Over the last three years, BUILD awardees have been working toward addressing social determinants of health and advancing health equity in their communities. To commemorate the end of our third cohort and spotlight their impactful work, we will be sharing each of our 18 communities’ stories — highlighting the partners’ collaborative approach to creating meaningful change in their community, the challenges they faced, and the transformative impact of these efforts for residents.
Parents in the Delta region of Mississippi are like parents everywhere: When their babies are born, they do everything they can to keep them healthy. One of the most important decisions a family makes for their newborn’s health is how to feed them—early nutrition in infancy and childhood is a determinant of long-term health, after all. However, when it comes to feeding their babies, Black mothers in rural communities face challenges on a number of fronts. Financial instability, lack of access to essential health care and transportation to medical appointments, and food insecurity can complicate new moms’ efforts to provide breast milk to their babies. New parents in the rural community of Sunflower County, Mississippi, wanted to overcome these barriers in order to provide the optimal nutrition of breast milk to their infants. They were looking for a peer community of other breastfeeding moms, breastfeeding education and assistance, and ways to make changes in their environments.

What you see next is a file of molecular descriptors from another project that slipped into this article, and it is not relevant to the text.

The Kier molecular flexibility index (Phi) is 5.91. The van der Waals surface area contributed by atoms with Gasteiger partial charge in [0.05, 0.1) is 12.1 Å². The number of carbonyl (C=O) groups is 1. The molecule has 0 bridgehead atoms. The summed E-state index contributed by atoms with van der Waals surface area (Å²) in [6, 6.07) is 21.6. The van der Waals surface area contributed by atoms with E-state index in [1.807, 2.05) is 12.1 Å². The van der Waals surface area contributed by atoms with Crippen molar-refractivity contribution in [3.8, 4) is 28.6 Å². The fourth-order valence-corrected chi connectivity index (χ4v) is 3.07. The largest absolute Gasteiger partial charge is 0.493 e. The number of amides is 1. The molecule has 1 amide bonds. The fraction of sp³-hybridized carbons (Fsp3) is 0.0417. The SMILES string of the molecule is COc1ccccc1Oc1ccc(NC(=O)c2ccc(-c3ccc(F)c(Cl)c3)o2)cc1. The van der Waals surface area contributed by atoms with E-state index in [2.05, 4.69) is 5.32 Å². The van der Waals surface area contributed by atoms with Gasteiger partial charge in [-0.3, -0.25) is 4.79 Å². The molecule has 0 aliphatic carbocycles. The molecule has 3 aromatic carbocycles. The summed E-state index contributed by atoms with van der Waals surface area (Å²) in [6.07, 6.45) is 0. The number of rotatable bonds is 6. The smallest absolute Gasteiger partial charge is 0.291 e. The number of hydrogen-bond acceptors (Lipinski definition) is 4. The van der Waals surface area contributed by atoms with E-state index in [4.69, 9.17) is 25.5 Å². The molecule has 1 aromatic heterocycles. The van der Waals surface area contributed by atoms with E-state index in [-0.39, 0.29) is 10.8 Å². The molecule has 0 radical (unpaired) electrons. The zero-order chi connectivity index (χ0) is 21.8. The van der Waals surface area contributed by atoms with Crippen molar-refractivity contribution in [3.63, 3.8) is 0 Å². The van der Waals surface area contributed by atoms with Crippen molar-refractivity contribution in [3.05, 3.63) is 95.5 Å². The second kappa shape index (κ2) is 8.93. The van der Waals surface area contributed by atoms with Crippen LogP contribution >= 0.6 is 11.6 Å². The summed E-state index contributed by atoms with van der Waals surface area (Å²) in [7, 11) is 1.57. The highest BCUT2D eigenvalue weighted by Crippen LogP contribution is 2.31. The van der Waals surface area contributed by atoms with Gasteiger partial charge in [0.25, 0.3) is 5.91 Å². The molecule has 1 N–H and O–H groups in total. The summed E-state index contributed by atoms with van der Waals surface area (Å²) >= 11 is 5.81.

Over the past three years, the collaborative has been able to:
- Create a virtual Let’s Talk Baby Café, increasing attendance to 600+ breastfeeding moms;
- Significantly increase the participation of supportive family members;
- And reached 275+ families with breastfeeding information via drive-through events and parent educators.
Breastfeeding protects against allergies, sickness, and obesity. It protects against diseases, like diabetes and cancer. It protects against infections, like ear infections. [Breastmilk] is easily digested. Breastfed babies even score higher on IQ tests.
—Dr. Deborah Moore, Community Partner